Over recent months we've been considering the fact that trading momentum - buying winners and selling losers - works extremely well. In fact, the returns from the strategy are much higher than those from value or growth strategies, albeit at the cost of greater volatility. We've seen that momentum strategies can 'crash', as was witnessed in 2002/3 and 2009, and many hedge funds as a result have given up on it as a trading strategy.
However a groundbreaking research paper by David Blitz, Joop Huij and Martin Martens published in the Journal of Empirical Finance in January 2011 introduced a novel way of investing in momentum that appears to hold some hope for those investors that can't help but chase winning stocks. In it they promoted the idea that stripping the market's influence out of each stock's measured return can seriously improve the profits from a momentum strategy.
To illustrate these ideas, it may help if one thinks of the stock market as a sea of fish. Historically these fish have all been very independent minded and while they've always been affected by ocean currents, they have swum very independently. But since the turn of the millennium the fish have begun to behave more and more like a shoal, more and more like synchronised swimmers, ebbing and flowing in unison.
Before 2000, the average stock's daily move was perhaps 20% correlated with the overall market, but this correlation has risen year after year to reach 50% by the beginning of the year (see image below). Given the growing influence of ETF and index funds and the dominance of macro-politics on market swings, this is perhaps unsurprising, but it's making it a much harder market for traditional stock pickers to outperform in.
Andrew Lapthorne, global head of quant research at Societe Generale, states that when "macro and market events and not company fundamentals drive stock prices then using momentum as a trading signal becomes fraught with danger".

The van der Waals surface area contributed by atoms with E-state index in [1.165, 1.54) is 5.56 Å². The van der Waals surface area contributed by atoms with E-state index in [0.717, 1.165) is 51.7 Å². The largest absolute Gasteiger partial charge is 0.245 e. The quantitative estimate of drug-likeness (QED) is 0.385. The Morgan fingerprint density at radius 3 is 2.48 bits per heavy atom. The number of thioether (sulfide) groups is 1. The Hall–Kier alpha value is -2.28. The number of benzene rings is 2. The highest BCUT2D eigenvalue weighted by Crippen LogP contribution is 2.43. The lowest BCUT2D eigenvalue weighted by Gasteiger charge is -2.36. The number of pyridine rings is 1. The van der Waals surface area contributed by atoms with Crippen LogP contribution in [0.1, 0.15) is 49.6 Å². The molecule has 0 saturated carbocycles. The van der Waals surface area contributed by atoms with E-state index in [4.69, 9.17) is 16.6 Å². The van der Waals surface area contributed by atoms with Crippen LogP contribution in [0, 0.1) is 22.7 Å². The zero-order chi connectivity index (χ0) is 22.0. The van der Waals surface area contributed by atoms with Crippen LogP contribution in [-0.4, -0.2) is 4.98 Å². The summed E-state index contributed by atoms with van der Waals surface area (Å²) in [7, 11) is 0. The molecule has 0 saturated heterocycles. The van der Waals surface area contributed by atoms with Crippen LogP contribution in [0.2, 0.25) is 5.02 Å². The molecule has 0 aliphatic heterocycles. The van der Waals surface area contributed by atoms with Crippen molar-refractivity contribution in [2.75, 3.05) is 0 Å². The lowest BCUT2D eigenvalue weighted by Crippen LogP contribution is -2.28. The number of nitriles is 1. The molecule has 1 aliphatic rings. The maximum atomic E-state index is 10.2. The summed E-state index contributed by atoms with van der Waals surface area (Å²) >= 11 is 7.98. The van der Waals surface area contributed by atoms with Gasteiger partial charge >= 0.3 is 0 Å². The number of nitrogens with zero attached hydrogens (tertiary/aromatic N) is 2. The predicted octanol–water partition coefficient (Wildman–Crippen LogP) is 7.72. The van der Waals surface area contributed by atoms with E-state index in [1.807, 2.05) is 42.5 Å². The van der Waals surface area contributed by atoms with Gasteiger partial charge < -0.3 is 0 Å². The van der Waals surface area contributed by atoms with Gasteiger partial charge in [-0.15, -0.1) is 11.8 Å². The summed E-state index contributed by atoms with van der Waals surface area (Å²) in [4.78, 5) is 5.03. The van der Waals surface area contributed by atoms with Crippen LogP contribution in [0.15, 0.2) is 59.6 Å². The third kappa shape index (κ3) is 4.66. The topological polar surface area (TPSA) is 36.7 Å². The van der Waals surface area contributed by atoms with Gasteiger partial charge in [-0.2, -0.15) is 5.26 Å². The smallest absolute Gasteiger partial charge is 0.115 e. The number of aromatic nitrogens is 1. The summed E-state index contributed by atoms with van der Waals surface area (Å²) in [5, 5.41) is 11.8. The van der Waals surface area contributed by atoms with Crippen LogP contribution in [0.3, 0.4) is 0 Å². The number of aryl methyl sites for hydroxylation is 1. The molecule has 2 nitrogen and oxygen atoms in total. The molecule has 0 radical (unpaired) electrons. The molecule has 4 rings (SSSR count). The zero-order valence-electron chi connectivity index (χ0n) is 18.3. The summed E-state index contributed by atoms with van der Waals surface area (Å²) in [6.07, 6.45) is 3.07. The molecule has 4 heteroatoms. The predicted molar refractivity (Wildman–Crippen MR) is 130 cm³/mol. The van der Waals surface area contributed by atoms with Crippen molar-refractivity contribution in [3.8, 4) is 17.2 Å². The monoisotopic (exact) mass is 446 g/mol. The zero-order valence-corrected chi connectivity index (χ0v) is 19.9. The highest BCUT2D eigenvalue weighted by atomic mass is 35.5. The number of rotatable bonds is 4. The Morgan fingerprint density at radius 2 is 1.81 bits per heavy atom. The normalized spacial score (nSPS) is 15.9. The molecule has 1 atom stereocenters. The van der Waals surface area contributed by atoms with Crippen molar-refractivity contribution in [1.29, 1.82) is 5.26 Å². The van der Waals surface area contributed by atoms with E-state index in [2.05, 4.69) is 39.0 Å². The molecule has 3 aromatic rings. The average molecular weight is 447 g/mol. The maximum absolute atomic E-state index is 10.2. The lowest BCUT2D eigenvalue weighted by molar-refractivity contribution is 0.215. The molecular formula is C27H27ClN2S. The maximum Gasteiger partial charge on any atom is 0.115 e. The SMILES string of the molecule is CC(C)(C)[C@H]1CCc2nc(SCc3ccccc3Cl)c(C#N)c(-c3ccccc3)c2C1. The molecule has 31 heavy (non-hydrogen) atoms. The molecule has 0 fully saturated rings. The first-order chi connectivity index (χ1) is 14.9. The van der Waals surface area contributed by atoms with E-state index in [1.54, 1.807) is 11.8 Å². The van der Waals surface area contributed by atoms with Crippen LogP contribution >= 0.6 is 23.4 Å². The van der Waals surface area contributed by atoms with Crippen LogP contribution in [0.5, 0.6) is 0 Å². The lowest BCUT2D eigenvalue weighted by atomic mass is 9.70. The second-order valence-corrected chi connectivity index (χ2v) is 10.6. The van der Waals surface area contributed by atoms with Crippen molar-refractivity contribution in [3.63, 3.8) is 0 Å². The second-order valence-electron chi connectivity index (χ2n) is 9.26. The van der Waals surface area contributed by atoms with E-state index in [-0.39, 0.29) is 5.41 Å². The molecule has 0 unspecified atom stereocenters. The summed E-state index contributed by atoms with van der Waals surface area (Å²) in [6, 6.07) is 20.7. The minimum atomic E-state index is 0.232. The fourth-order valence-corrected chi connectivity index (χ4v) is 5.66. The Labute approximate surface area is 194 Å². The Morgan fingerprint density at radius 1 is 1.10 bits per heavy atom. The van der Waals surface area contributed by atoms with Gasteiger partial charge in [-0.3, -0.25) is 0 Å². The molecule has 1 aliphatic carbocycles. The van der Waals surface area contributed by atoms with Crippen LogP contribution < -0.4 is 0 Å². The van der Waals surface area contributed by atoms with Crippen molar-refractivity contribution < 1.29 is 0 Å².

The solution, as described by Blitz, Huji and Martens, is to focus on the momentum of the stock not explained by the impact of the overall stock market. By stripping out the market sensitivity from each stock's share price returns they can then be ranked by what they call the stock's "residual momentum".
Soc Gen, when testing this strategy, confirm that globally annualised returns are on average of the order of 11% per year since 1989 - outperforming standard momentum in every region and even in Japan. When married with a value strategy, the results are even more impressive - with risk adjusted returns 80% higher using this methodology. Blitz et al show that the annual volatility of momentum as a strategy can be reduced from 22.7% to only 12.5%.
So the returns to "residual" momentum strategies are comparable to or better than standard momentum but at only half the risk. Blitz et al also discover that they are more consistent over time, more consistent over the business cycle, and less concentrated in small caps. Not only that, but they find that the strategy even works over longer holding periods of more than a year. The question that remains is, why aren't more people following it?
The answer is that it's not exactly the easiest thing to calculate. While everyone can understand a stock's total return, or even it's relative strength, to figure out the return to the share price not explained by the market requires running a more advanced mathematical process known as a linear regression and the use of a 'three factor' model loaded with academic numbers.
Clearly, this is the kind of work that is preferentially done by hedge funds and quantitative trading desks in the city - who scalp profits from the big, old fashioned mutual funds that the majority of investors put their hard earned savings into. One of our goals at Stockopedia is to bring the benefits of this kind of quantitative analysis to the public domain. While we aren't yet publishing each stock's "residual momentum" on the website, we are becoming increasingly convinced that it may be the best way to rank momentum stocks and are considering incorporating it into our growing library of outperforming momentum strategies. In the meantime, have a look at the returns to a traditional price momentum screen in the strategy centre - gaining +25% year to date with some impressive household names in the list!Follow edcroft on Twitter